The Four Seasons Lodge
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TripAdvisor Reviews The Four Seasons Lodge Richwood
Travel Blogs from Richwood
... down a local cop and he gave me directions. Susanne and I met up again at the hotel and walked across the street to Applebee's for dinner and a bite to eat, while waiting for Jessika to arrive from Ohio. A few drinks each and we stumbled back across the highway to the hotel. Tomorrow is a ride through the forest and my particular destination in mind is the Insane Asylum. I don't know if it is open on Sundays ...
... hot tub this evening who were upset about the breakfast change. Oh well, we had come for the skiing, not the food. After breakfast, we got our gear together and took the shuttle up the mountain. Today, we got off at the Village to ski the main area of Snowshoe. Sandy and I again started off on the easier green trails skiing down Heisler Way to Log Slide and Greenway. We took the Powderidge lift up the mountain and found our friends ...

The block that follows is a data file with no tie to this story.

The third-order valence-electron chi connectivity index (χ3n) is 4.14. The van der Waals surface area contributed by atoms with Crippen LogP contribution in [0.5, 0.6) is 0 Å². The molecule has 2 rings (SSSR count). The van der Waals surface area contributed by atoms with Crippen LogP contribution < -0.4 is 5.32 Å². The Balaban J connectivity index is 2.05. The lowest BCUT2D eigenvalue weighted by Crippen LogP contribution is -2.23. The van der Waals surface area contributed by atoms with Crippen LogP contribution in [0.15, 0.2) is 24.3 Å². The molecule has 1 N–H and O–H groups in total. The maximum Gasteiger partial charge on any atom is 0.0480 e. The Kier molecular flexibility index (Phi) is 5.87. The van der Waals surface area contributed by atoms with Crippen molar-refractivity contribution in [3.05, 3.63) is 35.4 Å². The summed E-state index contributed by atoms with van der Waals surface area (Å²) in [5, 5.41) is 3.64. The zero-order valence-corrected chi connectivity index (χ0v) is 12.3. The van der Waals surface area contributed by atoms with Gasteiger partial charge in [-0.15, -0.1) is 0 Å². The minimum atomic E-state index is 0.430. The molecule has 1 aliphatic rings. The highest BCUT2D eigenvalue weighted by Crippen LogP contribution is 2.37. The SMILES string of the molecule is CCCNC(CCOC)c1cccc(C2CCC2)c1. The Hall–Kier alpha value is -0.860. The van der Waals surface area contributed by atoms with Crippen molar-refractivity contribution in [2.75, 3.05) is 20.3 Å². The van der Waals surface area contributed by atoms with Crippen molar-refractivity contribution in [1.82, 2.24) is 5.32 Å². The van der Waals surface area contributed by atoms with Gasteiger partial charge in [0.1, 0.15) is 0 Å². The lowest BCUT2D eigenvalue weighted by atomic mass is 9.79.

... as a driver for Snowshoe for some thirty years and just loved driving school buses. He described them as tanks that were so much better under bad weather conditions than other buses and vehicles. I don’t think I’ll ever look at school buses the same! Up at the top, we never found the rest of our friends; I don’t think they ended up doing any night skiing, but it was a great time. Given the weather forecast, Sunday night was our best ...
After lunch, we got on VA-39 and headed west into West Virginia. In Marlinton, we turned onto US-219 south and then right onto WV-55 west into Monongahela National Forest. Upon entering the forest, we finally started seeing snow accumulation on the ground. The road had been plowed, but was still a little slushy. In about 11 miles, we turned into the entrance for Falls of Hills Creek Scenic Area. The short forest road to the parking area had not been plowed, ...
... Washington DC, so much so that an underground bunker was constructed
there during the Cold War era for the nation’s powerful to retreat to in case
of nuclear war. The bunkers became public information after the Cold War ended
and are now open for tours, my main reason for returning by this route through
eastern West Virginia. Unfortunately, though, the tours for the day were all
booked and I couldn’t cajole them into letting me join.